Turkish cafe’s food is made with love
The rice — why was it so good? It is a question rarely worth asking. But at Naci’s Corner Cafe, a new homestyle Turkish bistro at the edge of Ghent in Norfolk, the care that owner Jale Evsen takes with her rice is also a key to understanding the restaurant.
The secret isn’t spice. The rice and vermicelli of her pilaf, both firm and fluffy at once, blossom with the nuttiness of the grains themselves. Before adding water and chickpeas, Evsen first patiently toasts the long grains of her rice over low flame to crispy whiteness, using a brand of extra virgin olive oil she must go to a distributor in New Jersey to find. And if a batch comes out too sticky, the result of too much water, she would rather throw it away than serve it.
That simple pilaf is more delicious than it has to be, an exercise in simplicity and meticulousness. And yet it isn't even on the menu.
It is instead what arrives as a side to each entree, the warm pillow you sink into after bites of curry-spiced chicken skewer or meatstuffed eggplant, or especially Evsen's seductively tender take on köfte, the garlic-onion meatballs of the Middle East.
But as at Japanese restaurants — where sushi aficionados may judge a chef's precision by the preparation of the rice, or the fluffiness and delicate sweetness of a humble tamago egg dish — it is often the overlooked sides that best show the heart of a restaurant.
And at Naci's, Evsen and her small crew of cooks serve food with the same laborious preparation she would undertake in her own home, whether the meat-and-bulgur köfte that must be kneaded for an hour, or the brine on her eggplant that keeps it from absorbing too much oil.
That same care also shows up in her warm hospitality when you enter her little shoebox of a restaurant, decorated with wood grain and plush chairs, and advertised with a sign made by Evsen's son, Ozan. A mural, by local artist Khalil Riddick, was still in progress on our visits. But the restaurant is already unrecognizable as the upholstery store it once was, rebuilt according to a 3-D model Evsen made herself using cardboard.
The 2-month-old restaurant has been a long time coming, built over more than two years amid a profound personal tragedy. Naci's was originally meant to be called Yum Yum Köfte, a romantic dream Evsen shared with her husband, Naci, an architect who loved food so much he longed to start a restaurant serving the meals the couple made together at home: He was the meat specialist, she the vegetables.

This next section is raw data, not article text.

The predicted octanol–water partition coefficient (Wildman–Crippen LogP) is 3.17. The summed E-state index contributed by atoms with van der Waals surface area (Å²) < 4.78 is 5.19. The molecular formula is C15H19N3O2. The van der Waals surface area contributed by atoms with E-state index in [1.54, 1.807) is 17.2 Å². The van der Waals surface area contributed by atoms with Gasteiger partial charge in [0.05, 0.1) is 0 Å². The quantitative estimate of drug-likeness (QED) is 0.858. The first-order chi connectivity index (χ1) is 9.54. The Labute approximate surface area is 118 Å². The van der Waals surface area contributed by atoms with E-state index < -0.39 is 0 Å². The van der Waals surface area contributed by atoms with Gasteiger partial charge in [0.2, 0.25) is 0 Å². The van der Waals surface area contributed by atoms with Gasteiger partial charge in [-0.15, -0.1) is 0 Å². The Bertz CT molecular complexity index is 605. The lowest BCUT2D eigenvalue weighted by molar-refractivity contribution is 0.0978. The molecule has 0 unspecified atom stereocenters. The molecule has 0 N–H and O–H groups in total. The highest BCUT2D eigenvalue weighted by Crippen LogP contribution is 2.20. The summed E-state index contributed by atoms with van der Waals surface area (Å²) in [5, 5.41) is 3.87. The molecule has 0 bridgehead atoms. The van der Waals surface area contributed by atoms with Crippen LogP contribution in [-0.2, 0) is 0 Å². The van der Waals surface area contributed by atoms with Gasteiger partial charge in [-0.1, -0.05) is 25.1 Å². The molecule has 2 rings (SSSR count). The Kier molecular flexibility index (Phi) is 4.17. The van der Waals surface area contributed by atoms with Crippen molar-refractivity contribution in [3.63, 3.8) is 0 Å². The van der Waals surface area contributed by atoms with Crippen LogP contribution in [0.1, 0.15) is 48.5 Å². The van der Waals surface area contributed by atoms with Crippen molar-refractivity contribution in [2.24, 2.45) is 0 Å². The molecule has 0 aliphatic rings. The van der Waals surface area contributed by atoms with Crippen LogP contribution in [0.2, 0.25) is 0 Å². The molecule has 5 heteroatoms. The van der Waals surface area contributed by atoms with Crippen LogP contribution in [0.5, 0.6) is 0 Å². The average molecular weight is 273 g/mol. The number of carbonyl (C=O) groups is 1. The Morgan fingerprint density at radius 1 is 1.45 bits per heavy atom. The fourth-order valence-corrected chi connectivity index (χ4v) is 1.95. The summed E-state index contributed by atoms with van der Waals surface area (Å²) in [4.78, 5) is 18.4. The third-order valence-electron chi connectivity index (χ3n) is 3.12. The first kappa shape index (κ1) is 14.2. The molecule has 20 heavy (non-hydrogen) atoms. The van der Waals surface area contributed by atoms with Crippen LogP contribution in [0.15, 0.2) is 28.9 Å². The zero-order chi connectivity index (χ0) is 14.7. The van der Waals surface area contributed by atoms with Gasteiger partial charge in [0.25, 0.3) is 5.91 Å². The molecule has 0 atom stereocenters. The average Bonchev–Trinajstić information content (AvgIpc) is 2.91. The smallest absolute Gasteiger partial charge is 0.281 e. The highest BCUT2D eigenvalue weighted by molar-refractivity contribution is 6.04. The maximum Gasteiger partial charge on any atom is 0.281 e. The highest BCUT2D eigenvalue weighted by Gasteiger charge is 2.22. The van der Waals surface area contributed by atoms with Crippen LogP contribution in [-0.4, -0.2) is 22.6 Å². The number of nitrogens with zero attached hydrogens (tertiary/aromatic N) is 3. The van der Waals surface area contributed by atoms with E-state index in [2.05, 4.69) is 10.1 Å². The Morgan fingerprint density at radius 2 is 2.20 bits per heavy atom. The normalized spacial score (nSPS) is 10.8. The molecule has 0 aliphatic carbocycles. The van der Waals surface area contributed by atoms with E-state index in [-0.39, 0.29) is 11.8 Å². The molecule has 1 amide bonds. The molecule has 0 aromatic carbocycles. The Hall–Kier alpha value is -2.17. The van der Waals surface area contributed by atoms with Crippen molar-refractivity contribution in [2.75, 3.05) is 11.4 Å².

The exception was her delicious and meaty köfte — delicate, moist, soft, heavy on parsley, made at the restaurant with an 80/20 mix of beef and lamb, without the fatty sheep's tail she might use in Turkey. Even Naci grudgingly had to admit that her version was some of the best he'd ever tried, a sentiment difficult to disagree with when trying the version she now serves.
The pair decided to move here from Northern Virginia to start a restaurant after their two sons came to Norfolk to attend Old Dominion University. But before they could realize their dream, Naci fell ill, hurrying to the emergency room for a mysterious ailment that eventually turned out to be a fast-moving form of cancer. It turned her “handsome bear of a man” into a much older version of himself, she said, and he succumbed just three months later.
After that, she couldn't continue working as a Fortune 500 executive assistant, a job that paid well but sapped her energy. And so after months of grief, she quit her job and painstakingly built the restaurant she and her husband had planned — with the help of her sons and daughter, as well as her plumber, John Wright, who eventually became a partner in the restaurant and in life.
But now, the restaurant would be called Naci's, dedicated to the man who never got to see it.
Naci's is not really designed as a money-making enterprise, says Evsen, beyond keeping the restaurant sustainable. And so she refuses to cut corners on how she makes her food.